Women's experience of pregnancy when post-birth surgery is indicated : a phenomenological study

Spencer, Amanda

Clinical psychology
November 2013

Thesis or dissertation

© 2013 Amanda Spencer. All rights reserved. No part of this publication may be reproduced without the written permission of the copyright holder.

Background: Pregnant women who are told their unborn babies require postnatal surgery following the 20 week scan are likely to be distressed. There is a small body of research in this area that suggests pregnancy experience is fundamentally changed and that pregnancy expectations may play a part in that process but it is unclear how women come to terms with their news. Objectives: This study aimed to gain a detailed understanding of what pregnant women experienced when faced with this news by applying Lazarus and Folkman's (1984) transactional model of stress and coping (TMSC) and expectancy theory against a backdrop of disruptions to the normal stages of pregnancy as identified by Raphael-Leff (2005).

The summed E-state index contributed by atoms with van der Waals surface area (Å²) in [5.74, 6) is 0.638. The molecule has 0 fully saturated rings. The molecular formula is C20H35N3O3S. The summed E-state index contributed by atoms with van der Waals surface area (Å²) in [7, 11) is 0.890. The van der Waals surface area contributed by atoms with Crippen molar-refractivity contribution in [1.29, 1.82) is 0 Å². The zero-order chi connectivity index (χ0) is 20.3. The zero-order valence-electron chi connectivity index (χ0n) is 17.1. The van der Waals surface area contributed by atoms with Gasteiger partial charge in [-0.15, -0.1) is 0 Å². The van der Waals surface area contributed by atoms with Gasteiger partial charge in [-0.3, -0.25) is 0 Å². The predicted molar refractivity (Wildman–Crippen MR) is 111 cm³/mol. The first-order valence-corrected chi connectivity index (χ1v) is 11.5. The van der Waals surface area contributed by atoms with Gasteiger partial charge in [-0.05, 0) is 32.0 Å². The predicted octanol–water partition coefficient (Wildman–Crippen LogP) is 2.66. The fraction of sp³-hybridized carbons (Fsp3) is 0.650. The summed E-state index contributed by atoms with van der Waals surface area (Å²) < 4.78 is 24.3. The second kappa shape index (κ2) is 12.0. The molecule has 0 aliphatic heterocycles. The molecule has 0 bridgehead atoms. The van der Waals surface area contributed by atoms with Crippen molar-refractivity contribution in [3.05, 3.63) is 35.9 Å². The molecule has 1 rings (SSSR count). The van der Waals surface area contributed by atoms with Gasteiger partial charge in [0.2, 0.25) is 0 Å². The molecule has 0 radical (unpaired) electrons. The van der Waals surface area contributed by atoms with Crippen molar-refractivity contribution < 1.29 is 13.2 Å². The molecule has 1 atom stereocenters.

Method: Seven in-depth interviews were conducted with pregnant women whose unborn babies had been diagnosed with a surgical nonlethal structural abnormality following the 20 week anomaly scan.

Results: Pregnant women's experiences had four super-ordinate themes: 'living with a changed pregnancy’, which represented living with the unknown and pre and post news pregnancy expectations; ‘an emotional journey’, which represented post news emotions experienced and concerns about the future; ‘coping’ which represented how women mediated their distress; ‘relationships with self, their baby and others’ which involved questioning ideas around motherhood and their baby's identity and how others influenced pregnancy experience.

Discussion: Themes were discussed in relation to the TMSC and expectancy theory and explored emotions and appraisals and the interplay an uncertain prognosis had on pregnancy expectations alongside interactional influences from the environment.

Department of Clinical Psychology and Psychological Therapies, The University of Hull
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